Blackhawks still a work in progress at season’s halfway point

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Joel Quenneville has had to constantly tinker with his lineup because of injuries and inconsistencies. (AP Photo)

A little more than two weeks ago, the Blackhawks were on top of the world. Well, on top of the NHL standings, at least. A five-game win streak, including triumphs over the likes of the Stars, Rangers, Blues and Sharks, gave the Hawks an eight-point cushion in the Central Division, and the best record in hockey.

But they rarely looked dominant on their way to that 22-8-4 start. They won games, but they didn’t own the puck the way they have for so many years. Patrick Kane piled up the points, but he didn’t toy with opponents in the offensive zone the way he did a year ago. Jonathan Toews did everything right, but he couldn’t find the back of the net with the consistency he has throughout his career.

Corey Crawford and Scott Darling stole wins with spectacular goaltending. A deep defense kept games tight, largely offsetting the offensive inconsistencies. And a knack for willing games to overtime and squeezing out points during lesser performances — an important skill in the loser-point era of the NHL — kept the Hawks atop the standings. It wasn’t exactly smoke and mirrors — goaltending and defense and third-period fortitude hardly count as trickery — but it was always going to be difficult to sustain.

Just how fine a line have the Hawks been walking this season? They have 14 one-goal victories, the most in the league. And they have 11 one-goal losses (five in overtime or shootouts), tied for seventh-most in the league. Three of their five losses over the last six games have been by one goal, leading Crawford to say after the Winter Classic, “We’re taking games to the end, and then it just blows up on us.” They could be even better. They could be a lot worse.

Of course, these are first-world hockey problems, and quibbles almost any other team would be elated to have. But the bar has been set awfully high in Chicago over the last several seasons.

So while this might not be the most comforting thing to read for Hawks fans, their current slump — 1-4-1 in their last six games, including losses to the likes of Ottawa, Colorado, Winnipeg and Carolina — was inevitable.

As they approach the halfway point of the regular season on Thursday, this Hawks team isn’t nearly as bad as its current stretch indicates. But it’s probably not quite as good as the first 34 games suggested, either. They’re somewhere in between — still seeking an identity, still searching for a consistent lineup, still dealing with injury after injury after injury.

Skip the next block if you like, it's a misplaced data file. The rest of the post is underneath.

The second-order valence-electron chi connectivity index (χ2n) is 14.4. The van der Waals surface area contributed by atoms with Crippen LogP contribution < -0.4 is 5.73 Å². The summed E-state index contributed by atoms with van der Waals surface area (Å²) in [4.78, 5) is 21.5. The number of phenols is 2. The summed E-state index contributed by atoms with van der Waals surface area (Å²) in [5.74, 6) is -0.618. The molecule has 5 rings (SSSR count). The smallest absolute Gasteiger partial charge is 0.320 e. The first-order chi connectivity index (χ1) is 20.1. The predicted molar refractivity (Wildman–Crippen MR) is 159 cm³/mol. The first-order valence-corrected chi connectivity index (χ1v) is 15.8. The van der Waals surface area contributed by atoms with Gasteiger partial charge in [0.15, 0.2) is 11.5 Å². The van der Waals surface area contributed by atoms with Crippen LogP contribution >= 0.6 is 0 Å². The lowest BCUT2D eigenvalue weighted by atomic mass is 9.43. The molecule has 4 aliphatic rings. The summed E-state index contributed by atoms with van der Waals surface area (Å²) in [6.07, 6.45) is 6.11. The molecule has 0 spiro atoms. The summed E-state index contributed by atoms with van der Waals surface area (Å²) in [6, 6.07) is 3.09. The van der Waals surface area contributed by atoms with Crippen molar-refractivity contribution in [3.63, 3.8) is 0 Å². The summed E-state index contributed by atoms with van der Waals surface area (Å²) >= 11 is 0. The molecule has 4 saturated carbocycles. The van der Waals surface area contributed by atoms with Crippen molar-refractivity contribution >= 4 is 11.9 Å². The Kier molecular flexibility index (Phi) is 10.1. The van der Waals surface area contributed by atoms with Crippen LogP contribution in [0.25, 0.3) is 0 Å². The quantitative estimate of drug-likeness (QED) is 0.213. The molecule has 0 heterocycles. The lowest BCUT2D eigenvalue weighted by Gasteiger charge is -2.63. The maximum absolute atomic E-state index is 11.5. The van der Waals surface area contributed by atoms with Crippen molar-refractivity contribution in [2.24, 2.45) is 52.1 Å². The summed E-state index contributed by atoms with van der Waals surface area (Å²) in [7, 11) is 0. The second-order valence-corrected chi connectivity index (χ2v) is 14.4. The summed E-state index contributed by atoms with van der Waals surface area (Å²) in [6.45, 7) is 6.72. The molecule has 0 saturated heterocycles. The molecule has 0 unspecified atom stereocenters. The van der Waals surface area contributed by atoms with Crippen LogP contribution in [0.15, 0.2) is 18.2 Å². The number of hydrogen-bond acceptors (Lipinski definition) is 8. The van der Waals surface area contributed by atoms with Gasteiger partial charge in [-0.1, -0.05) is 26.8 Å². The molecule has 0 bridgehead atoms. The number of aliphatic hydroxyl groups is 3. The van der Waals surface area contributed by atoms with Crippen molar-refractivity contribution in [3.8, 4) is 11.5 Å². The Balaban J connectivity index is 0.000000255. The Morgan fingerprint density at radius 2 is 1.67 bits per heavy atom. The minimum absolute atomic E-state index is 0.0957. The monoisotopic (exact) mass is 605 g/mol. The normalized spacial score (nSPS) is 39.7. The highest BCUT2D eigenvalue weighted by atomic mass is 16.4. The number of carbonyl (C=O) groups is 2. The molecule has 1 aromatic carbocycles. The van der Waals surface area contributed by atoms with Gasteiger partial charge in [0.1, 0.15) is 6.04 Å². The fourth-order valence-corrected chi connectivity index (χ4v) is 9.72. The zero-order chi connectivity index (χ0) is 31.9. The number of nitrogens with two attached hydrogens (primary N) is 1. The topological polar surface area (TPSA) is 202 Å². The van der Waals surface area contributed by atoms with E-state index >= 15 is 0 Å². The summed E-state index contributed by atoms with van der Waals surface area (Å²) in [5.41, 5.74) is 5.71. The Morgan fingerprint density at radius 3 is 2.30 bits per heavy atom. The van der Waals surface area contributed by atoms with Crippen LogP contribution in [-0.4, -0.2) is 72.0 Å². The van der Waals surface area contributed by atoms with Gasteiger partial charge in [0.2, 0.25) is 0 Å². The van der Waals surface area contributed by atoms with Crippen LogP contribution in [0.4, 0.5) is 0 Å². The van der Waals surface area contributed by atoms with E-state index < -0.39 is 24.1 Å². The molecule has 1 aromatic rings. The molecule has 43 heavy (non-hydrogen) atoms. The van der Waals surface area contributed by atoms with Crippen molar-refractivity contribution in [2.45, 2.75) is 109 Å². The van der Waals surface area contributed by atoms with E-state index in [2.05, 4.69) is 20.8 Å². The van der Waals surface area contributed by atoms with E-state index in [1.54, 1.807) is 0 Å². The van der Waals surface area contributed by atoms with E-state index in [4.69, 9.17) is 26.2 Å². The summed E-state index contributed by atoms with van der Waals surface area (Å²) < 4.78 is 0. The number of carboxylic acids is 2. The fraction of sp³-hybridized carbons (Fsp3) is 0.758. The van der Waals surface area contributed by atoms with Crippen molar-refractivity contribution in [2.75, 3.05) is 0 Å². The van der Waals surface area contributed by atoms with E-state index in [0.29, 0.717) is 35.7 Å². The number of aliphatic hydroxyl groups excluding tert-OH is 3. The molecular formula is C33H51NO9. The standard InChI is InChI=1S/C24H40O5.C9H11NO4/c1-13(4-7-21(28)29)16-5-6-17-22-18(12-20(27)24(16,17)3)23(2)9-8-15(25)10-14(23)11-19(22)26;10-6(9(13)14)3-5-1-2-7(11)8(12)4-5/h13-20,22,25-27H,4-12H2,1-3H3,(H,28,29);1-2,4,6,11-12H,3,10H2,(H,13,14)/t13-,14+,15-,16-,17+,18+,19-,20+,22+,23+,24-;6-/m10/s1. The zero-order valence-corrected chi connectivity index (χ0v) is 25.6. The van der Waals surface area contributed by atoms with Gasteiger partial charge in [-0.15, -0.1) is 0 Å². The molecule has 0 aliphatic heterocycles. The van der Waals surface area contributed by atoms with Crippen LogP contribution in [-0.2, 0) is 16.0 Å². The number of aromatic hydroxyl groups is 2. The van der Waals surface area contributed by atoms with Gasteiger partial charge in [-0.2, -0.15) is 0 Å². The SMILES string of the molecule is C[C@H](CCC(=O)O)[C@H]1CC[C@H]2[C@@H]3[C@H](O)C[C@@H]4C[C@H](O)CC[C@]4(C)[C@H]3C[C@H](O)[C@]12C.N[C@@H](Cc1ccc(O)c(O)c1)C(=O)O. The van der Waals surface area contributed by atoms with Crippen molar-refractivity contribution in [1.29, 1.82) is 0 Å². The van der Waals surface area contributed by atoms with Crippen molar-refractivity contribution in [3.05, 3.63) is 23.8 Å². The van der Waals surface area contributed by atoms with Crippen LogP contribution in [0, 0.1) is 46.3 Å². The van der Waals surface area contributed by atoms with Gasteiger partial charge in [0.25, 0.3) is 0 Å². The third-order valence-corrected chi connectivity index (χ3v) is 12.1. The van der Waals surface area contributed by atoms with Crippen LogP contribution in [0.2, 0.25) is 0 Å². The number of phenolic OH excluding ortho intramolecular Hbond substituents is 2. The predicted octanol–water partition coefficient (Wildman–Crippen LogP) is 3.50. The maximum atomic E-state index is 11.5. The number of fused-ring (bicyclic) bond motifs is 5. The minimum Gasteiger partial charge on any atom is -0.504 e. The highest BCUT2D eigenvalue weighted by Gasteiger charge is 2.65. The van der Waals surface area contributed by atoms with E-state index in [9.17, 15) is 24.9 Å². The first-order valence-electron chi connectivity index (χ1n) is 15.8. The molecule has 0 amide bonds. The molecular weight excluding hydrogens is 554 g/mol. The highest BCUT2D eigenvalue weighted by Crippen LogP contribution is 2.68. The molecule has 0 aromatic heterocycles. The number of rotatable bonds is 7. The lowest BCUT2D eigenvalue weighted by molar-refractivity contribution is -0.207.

The offense should get a boost from leading scorer Marian Hossa’s expected return on Thursday (rookie Tyler Motte was sent down to Rockford to make room for the veteran winger). But Marcus Kruger’s upper-body injury, which is likely to cost him another few weeks, gives the Hawks — who have muddled through without Crawford for 10 games, Toews for nine, Hossa for six, Artem Anisimov for four, and Brent Seabrook for two — another hole to fill, another important piece to live without.

It’s worth noting that January and February haven’t always been the Hawks’ best months. For a team whose playoff status is rarely, if ever, in doubt, the dog days of winter can be a slog, and the Hawks often go on cruise control for stretches. Last year was an exception, as they went 11-3-0 in January. But in 2015, they went 6-6-0. In 2014, they went 5-3-6. In 2012, they went 5-5-2. And in 2011, they went 6-4-1.

The Hawks are in no danger of missing the playoffs. They almost certainly will bolster their top six before the Feb. 28 trade deadline. And given his history, there’s no reason to think Crawford can’t continue to play at a superb level. The Hawks are fine, and they will be fine.

But “fine” isn’t good enough around these parts. “Fine” doesn’t win championships. The bad news is, the Hawks are clearly flawed. The good news is, so is every single team in the Western Conference. The best news? The Hawks have half a season to go to figure it all out before any of these games really count.


Twitter: @marklazerus

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